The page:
No more than five minutes after I pressed 'publish post' last Saturday, (at almost 10 pm), I received an e-mail from my girlfriend in Turkmenistan saying that she wasn't sure if she was going to be able to fly out... as her flight originated from London, and the volcanic ash had closed down the airports. Her expediter told her that she wouldn't know until she got to the airport, and if she couldn't fly that day, chances were the trip was going to be canceled. She said she'd e-mail me as soon as she knew, and we'd just go from there.
I called Matt and cried. I sent an e-mail to the folks in Delhi letting them know that there was a chance I may have to cancel everything. I didn't sleep more than a few winks that night. I was supposed to leave for the airport in just six hours, yet I didn't want to fly up to Delhi for the week by myself if they weren't going to make it. I was seeing stars as I had just made all the arrangements to pre-pay the hotel room for the week, I had the car reserved, and I had the train tickets to Agra.
I checked my iPhone all night, waiting for an e-mail letting me know either way.... which I got at 3:25 am, saying the flight was on and they were leaving. Woo hoo! So we rushed... we got ourselves dressed and ready and we were in the car by 4:15 am. The girls were beyond excited... and overtired... which led to Sheridan needing to use one of our handy dandy vomit bags mere minutes before we got to the airport. Ah... the sweet sounds of a Perlman family vacation!
We met up with our friends at the airport in Delhi and after a few phone calls and wandering the baggage claim area, we finally found our driver. He took us to our dumpy little hotel, where lo and behold, they had no record of our reservation (so much for all my worrying!) After an hour of waiting, heated discussions, and phone calls between the Embassy's travel department, we finally got our rooms. They were absolutely nothing to write home about... small, smelly, and old. And cheap by Delhi standards... though we got what we paid for.
The trip to Delhi was a much anticipated escape for both of our families. We all longed for the familiarity of friends, good American fare, a chance to shop, relative conveniences, and a week of relaxation. I'd say we got that and more. Every day we went to a different market, different mall, different area of town. We bargained at the outdoor markets on everything from jewelry and shoes, to skirts, dresses, ottoman covers, and spices. We saw the movie, 'How to Tame Your Dragon', we got Mehindi, we celebrated my friend's twin daughters' 7th birthday, we had dinner with another set of friends from Israel, we went to the Embassy swimming pool several times, ate lunch at the outdoor cafe and shopped in the Commissary (which is like shopping in a small Safeway and made me sad that we don't have that type of food available to us ... though that's an entirely different post for another time).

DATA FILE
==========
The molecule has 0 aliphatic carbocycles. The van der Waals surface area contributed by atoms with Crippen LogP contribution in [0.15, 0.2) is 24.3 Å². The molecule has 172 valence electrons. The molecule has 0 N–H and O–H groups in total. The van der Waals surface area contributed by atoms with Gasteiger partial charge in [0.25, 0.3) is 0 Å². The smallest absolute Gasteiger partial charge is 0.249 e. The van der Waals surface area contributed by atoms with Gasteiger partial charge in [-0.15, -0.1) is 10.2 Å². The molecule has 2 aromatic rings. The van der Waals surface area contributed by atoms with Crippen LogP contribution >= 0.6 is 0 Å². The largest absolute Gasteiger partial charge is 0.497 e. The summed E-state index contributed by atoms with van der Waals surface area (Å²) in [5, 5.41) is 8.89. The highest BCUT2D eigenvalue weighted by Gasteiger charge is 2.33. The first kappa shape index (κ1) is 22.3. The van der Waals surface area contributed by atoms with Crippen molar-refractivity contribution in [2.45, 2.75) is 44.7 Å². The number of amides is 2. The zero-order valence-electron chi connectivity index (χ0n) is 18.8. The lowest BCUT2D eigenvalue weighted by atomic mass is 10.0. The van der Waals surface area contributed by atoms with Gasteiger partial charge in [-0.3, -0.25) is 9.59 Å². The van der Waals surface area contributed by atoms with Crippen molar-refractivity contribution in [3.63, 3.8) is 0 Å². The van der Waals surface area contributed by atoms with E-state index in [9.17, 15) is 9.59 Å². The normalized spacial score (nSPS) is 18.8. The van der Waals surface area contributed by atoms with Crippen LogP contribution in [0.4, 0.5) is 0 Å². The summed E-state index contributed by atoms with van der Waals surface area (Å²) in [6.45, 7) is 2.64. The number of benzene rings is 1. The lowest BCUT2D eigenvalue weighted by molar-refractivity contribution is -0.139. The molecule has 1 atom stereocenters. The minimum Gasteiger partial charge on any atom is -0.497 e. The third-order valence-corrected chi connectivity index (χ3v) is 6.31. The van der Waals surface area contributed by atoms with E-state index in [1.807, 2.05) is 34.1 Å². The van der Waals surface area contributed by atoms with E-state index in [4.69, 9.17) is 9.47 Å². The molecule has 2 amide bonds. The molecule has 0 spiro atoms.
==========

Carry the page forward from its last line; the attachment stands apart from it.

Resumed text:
We had our fair share of frustrations as well, and my friend got a great opportunity to see what life is like in India. The weather was pretty darn hot, with temperatures averaging 107 degrees. We sweated through absolutely everything we wore, every...single...day. We went on a few wild goose chases due to our driver's limited English, one of which had us driving around for almost two hours in search of a grocery store, which we never did find. The head bob with no definitive answers, the hawkers, the begging, the photographs, and the constant touching of the kids also got to us, and my friend got to see what two years of this has done to me ... nicknaming my alter ego as "angry Jill". The name was apropos.
But the highlight of the trip for me was the journey to Agra and the Taj Mahal. As you all remember, I didn't get to see much of it last time as I spent the majority of the time reliving the previous day's dinner. We took a 6:15 am express train, and managed to make it to Agra in less than two hours. We hired a car for the day (non air conditioned I must add) and with the temperatures already starting to rise, we went straight to the Taj Mahal. We spent about two hours walking around, taking pictures, dodging the people and their grabby hands. After going into the white domed marble mausoleum (which I did NOT get to do the last time I was there), we snapped a few more photos, and were on our way. By 11:30 am the temperatures were nearing 114, and we needed to get inside. As our return train was not until 7 pm, we now had about seven hours to kill. So we went to the Oberoi Amarvillas and had a totally overpriced lunch. Our driver then took us to a few shops ... where we looked at carpets, textiles, and jewelry. We then made our way to the Agra Fort, where we were again accosted by the tourists, and listened to the girls whine and moan about the heat for another thirty minutes. Oh. the. joys. Just before heading back to the train station, we stopped for a quick ice cream and air conditioning break. The train ride back was somewhat uneventful... though it WAS an hour late, it was hotter than heck outside, and the kids all fell asleep on the train, which made it difficult to get everyone off when we finally did make it back to Delhi.
Despite the little bickering that went on with the kids, the never ending smell and sweat, the horrible driver, the dirty hotel, the ridiculous internet service, and the travel warnings, we were so glad that it all worked out. What a great way to end our travels in India... it was a lot of fun and a trip I hope the girls always remember...